Through such themed galleries, art would start to serve psychology in the same way it has served theology for centuries. A walk through a museum of art would amount to a structured encounter with a few of the emotions which are easiest for us to forget but life-enhancing to remember. Arranged in this way, museums of art would then be able to claim that they really had fulfilled that excellent but as yet elusive ambition of becoming substitutes for our cathedrals and churches in a rapidly secularising society.

Cork Exhibition

Photo: Living/Loss: The Experience of Illness in Art exhibition at The Lewis Glucksman Gallery, Cork, November 2012- March 2012.

Ideas for Making a Gallery a Therapeutic Space

The following are some ideas for using an art gallery as a therapeutic space:

1. Bring along portable art materials, i.e. sketch books, pencils, charcoal, graphite, markers, etc. These materials will be distributed to participants, for the purpose of writing down notes, responses, ideas, and drawings, etc.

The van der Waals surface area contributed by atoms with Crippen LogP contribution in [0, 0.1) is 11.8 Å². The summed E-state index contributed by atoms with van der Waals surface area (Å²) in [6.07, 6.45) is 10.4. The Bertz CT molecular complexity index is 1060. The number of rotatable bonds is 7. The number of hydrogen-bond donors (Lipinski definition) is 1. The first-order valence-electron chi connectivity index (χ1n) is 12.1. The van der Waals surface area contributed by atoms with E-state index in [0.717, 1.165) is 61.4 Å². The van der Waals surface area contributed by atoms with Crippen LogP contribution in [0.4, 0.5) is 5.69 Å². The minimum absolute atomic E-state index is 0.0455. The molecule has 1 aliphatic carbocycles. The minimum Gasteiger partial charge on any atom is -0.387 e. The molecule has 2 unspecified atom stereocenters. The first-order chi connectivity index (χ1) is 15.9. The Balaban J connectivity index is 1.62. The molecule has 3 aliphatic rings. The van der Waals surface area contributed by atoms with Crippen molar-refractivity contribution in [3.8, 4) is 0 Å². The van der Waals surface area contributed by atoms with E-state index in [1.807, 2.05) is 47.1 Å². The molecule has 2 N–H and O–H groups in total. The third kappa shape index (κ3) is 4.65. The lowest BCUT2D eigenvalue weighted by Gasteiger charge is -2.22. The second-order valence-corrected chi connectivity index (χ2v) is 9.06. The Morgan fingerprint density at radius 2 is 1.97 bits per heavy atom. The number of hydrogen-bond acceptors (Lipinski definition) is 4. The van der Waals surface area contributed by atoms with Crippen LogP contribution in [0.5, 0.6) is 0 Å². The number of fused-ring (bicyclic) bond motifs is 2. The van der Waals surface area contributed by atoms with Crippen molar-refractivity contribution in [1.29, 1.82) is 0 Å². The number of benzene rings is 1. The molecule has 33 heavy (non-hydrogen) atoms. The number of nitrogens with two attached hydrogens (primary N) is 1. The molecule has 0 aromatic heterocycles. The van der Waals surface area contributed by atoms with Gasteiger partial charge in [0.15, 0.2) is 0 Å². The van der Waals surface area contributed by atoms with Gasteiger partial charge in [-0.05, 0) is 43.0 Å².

2. Visit the art gallery ahead of time and find out about the exhibition you are going to see. Talk to gallery staff and research the artists, art mediums, and stories behind the artworks.

3. Decide what parts of the exhibition you are going to view, in relation to your scheduled time frame. You might select a few key pieces to discuss, in regards to the themes, titles, imagery or artist biographies represented. The artworks you view should relate to metaphors of your art therapy participants’ life experiences. These themes can be discussed in a conversational way, as they are examples of human experience that we all share. You might pre-determine some questions and reflections about the artworks, so that you are prepared to lead a discussion with your group.

4. Encourage everyone to write down notes about the exhibition and their responses to the artworks. This can be done through words and drawings. Any questions, reflections, opinions, etc. can also be included within participant’s sketchbooks.

5. Find a quiet place within the gallery to meet and talk about the exhibition. Many art galleries have public education rooms which can be booked for this purpose.

6. It is okay for participants not to like the artworks in a particular gallery.  An art gallery is a place to voice disagreement or controversy. It is important for people to have an opportunity to voice their opinion, as they may not have had positive experiences of asserting their point of view in the past.

7. Pay special attention to exhibition literature, as there may be text and images in gallery brochures, which will evoke discussion points.